Cordyceps has adaptogen properties, you first measure how long a rat can swim in water (the control). You then feed the rat
Cordyceps and see how long he can swim.
In test after test, rats fed Cordyceps have significantly longer swim times than the control group.
Great, but what if I am not a rat and don't swim?
Yes, we understand that the vast majority of our readers are not rats. The Rat Swim Test is simply a great first step in determining
if a herb, such as cordyceps, can help an animal adapt to stress. Since Cordyceps has passed the swim test, over 200 clinical studies
have been done on Cordyceps to examine its effect in reducing stress in the human body.
The important thing to remember is that Cordyceps, like any adaptogen, works by keeping the whole body in balance and treats the body as
a whole - not a collection of individual parts.
Adaptogen effects sound great, but can you give me more specifics on how Cordyceps works?
Of course. Two of the primary mechanisms of actions for Cordyceps are its ability to increase oxygen capacity and increase ATP (adenosine triphosphate) levels.
Studies have shown
that Cordyceps can help increase lung capacity and lead to easier breathing and better oxygen capacity. This matches with Cordyceps use in
Traditional Chinese Medicine (TCM) as a lung tonic to help support the respiratory system.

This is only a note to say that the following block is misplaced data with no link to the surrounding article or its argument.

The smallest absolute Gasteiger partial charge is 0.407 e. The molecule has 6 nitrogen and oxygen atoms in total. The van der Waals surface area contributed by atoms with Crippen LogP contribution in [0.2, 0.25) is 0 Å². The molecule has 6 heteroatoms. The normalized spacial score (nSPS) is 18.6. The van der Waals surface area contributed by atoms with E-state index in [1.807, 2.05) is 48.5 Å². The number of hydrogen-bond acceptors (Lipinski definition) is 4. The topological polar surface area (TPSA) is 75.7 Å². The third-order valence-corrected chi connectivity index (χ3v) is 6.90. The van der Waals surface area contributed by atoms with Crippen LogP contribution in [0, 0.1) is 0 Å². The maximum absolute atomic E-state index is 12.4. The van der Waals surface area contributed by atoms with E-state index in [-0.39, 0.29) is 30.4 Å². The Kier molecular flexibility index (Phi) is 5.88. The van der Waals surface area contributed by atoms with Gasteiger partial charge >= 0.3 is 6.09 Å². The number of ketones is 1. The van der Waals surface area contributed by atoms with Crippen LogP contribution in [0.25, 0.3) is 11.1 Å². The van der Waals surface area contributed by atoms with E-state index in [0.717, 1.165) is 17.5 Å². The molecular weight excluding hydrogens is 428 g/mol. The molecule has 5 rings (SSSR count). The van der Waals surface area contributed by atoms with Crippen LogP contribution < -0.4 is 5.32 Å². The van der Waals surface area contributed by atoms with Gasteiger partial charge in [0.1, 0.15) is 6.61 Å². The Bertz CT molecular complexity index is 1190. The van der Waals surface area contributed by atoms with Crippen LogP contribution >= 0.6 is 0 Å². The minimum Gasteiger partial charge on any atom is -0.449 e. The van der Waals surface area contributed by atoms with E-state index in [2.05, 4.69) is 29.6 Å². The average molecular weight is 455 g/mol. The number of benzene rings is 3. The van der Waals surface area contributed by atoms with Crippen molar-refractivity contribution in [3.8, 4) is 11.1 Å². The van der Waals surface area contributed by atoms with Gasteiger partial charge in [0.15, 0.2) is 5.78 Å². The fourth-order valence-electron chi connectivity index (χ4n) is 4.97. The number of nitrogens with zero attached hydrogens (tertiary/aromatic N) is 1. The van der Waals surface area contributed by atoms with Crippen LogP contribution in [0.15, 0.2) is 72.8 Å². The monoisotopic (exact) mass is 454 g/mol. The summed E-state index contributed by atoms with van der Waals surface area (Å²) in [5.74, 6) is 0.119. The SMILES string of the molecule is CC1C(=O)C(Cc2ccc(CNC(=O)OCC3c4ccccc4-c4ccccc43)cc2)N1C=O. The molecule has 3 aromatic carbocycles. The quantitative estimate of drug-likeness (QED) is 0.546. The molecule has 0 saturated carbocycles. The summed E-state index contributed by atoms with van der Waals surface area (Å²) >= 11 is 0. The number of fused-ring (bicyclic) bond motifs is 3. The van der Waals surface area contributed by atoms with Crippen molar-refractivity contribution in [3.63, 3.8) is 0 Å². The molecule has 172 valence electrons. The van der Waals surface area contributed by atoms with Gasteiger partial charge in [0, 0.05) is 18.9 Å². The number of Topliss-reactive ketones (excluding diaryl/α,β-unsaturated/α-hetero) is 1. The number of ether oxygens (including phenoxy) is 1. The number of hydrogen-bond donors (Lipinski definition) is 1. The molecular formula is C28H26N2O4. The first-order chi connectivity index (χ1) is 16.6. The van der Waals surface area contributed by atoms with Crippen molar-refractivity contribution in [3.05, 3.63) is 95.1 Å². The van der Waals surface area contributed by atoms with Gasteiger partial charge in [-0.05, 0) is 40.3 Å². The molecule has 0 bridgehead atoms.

What is ATP (adenosine triphosphate) and why is it important?
Every cell in our body has these amazing little cellular structures called
mitochondria. The mitochondria are responsible for converting the nutrients from
the food we eat into energy. Yes, the mitochondria have the daunting task of providing
energy for every cell in our body, so we can eat, move, think, talk, breath, etc.
The Mitochondria converts nutrients into ATP (adenosine triphosphate), which are stored
in the cell. Simply think of ATP as the fuel that our body needs to run on. As long as we produce more ATP than
our body uses, we have an energy surplus and our body feels great. On the other hand, if those tiny Mitochondria can not keep
up with the body's demand for energy - we have an energy deficit - and this can lead to many problems.
It is important to understand that when we discuss energy on the cellular level we are not just talking about the energy necessary to run or
keep us awake while reading science articles :) Cellular energy allows us to deal with emotional stress, allows our heart to function
properly, allows us to deal with a sickness, allows us to think.. you get the idea. Cellular energy is what allows us to function as humans.
ATP is made on demand in our body, we do not keep large reserves of ATP in our body. At any give time we only have about 100 grams